Re: Noisy EXOS 2 PMC8?

Wes Mcdonald


If you go to settings there is  button to show the alignment data.  It starts out as all zeros and is updated after the last star is synched.  You can do this inside and watch the result.  Just press sync each time the procedure moves the mount to the next star.  There is also a button to reset alignment data which restore it to all zeros.  These are what I meant by a mount model matrix. Alignment calculates a transformation matrix which converts the desired pointing angle into the proper mount position given there is error in mechanical alignment.   If the mount were perfectly polar aligned and level and the time were perfectly known by explorestars then the only transform needed would be motor count to ra-dec -- a transform that could be hard coded into the software.  No doubt this transform is known and used initially by the explorestars.  But with errors in polar alignment and time one has to apply corrections.  This is what the 3 star computes.  

I agree peeping through the polar scope is next to impossible for me.  That is one reason why I sprang for a polemaster.  Look it up, it is really the way to go .  You get polar aligned in 10 minutes and use your computer screen.  Easy.  The standard CGEM mounting adapter is correct for the EXOS II.

Coarse alignment is OK for visual but without pretty good alignment gotos will not be in the eyepiece.  And dim objects cannot be seen in the finder.  Thus a pretty good coarse align is needed.  If the coarse alignment is fair, and you can find the object in the finder, then after centering in the eyepiece the object will hang out there  pretty good as the rates of tracking are right....but since the PA is not spot on the object will be sliding slowly out and you have to adjust both the DEC and RA  position to keep centered.  

So this is the real problem with doing a 2 or three star alignment. When you start out with a plopped down mount poorly aligned it is easy to have 5 or more degrees of error.  That  of course puts any alignment star out of the main eyepiece FOV. Then you have to use the finder and identify the correct star and use the controls to move it to the center of the eyepiece.   This needs to be pretty danged accurate for the synch to solve for that matrix.  It is best to have a illuminated crosshair eyepiece, though for visual after alignment one can do well enough if you eyeball center with a pretty high power eyepiece.  I like to use something like magnification of 100 which is a 26mm in my lx200.  (You know the magnification = scope focal length / eyepiece focal length.)  So the first challenge is to identify the correct star in the finder field of view and the second is to get it close to the dead center of the eyepiece.  BTW sometimes I go all the way out to very low power (like 40 or 50) at first, center that and change eyepieces to get closer.  In my experience if you want your gotos to place you in the eyepiece FOV you need to take the time to center the star in the main eyepiece and not just in the finder...the finder just has too much error relative to the  main telescope line of sight.  Do this three times with three stars and things should be plenty good for visual.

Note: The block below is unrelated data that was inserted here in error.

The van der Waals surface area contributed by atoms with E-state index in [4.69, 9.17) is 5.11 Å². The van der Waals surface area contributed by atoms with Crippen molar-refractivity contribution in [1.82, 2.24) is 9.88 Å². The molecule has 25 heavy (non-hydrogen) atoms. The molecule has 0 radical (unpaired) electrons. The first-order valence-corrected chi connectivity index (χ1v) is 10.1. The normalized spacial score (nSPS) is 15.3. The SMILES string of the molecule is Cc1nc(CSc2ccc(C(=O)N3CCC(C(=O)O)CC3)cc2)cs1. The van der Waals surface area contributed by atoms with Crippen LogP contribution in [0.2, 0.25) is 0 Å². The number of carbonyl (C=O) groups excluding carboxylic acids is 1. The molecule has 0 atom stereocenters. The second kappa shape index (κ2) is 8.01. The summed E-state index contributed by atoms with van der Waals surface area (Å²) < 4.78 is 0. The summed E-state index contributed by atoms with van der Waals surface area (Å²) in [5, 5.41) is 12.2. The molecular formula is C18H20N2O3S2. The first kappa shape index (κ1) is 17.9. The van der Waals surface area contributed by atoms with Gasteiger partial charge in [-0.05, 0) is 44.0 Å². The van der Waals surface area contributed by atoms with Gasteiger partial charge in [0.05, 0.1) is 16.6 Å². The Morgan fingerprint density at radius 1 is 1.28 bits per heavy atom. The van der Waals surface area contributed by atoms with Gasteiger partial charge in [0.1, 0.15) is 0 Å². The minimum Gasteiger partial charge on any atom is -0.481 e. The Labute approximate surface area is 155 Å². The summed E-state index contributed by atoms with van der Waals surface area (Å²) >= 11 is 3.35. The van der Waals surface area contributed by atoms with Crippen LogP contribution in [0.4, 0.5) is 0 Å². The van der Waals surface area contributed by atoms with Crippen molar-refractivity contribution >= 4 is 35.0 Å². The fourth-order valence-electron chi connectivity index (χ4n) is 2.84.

Your cell phone can really help with your coarse  alignment.  Use it as a digital level to set your scope at the correct angle = your lattitude.  Don't use only the mount scale it is not accurate.  Use the phone's compass  to point things to true north...make sure that is correct and not magnetic.  When that is all about right Polaris will be in view of a lowish power eyepiece ( mount in home position PMC8 off).  You will know you have polaris by a couple of means.  First it will be the brightest star in the eyepiece and second, if you boost the mag enough you will see it is a binary (Polaris B -- actually it is a ternary system but you can't see the other).  Seems to me the companion is blueish in color and pretty close to Polaris A .  As polaris is close to the NCP you can rotate the scope in RA and polaris should rotate in a circle which stays in the FOV of a low power eyepiece.  When this works you are pretty danged good.  If you can see polaris in the eyepiece but it rotates out you are still pretty good.  So you can fiddle with your ALT and AZ mount adjustments to make it rotate better  or just set the mount at home and turn on the PMC8 and run the 2 or 3 star alignment.

A trick I learned to do recently involves the program Sky Safari.  Version 5 for Android is free.  Load it.  It gives you this incredible virtual reality view of the sky.  With my Meade I can place the phone on the wedge which is normal to the mount orientation and adjust the AZ-EL mount knobs to center polaris in the virtual reality screen.  That only happens when the elevation and azimuth of the wedge are pretty danged close to the NCP.   So that's all well and good if you have such a surface -- it's sort of like using the polar scope but it is all virtual and quite easy to do.  That is all well and good when there is a flat surface normal ot the desired line of sight but with our mount this is not the case.  Perhaps you can find some edge of the telescope tube to align the phone with.  Worst case you can stand behind the scope and just sight along it using the Sky Safari virtual reality display as a guide.  Being behind the scope is a pretty good way to get things toward true north using the cell phone.

Good luck.   This all just takes some practice.

Join to automatically receive all group messages.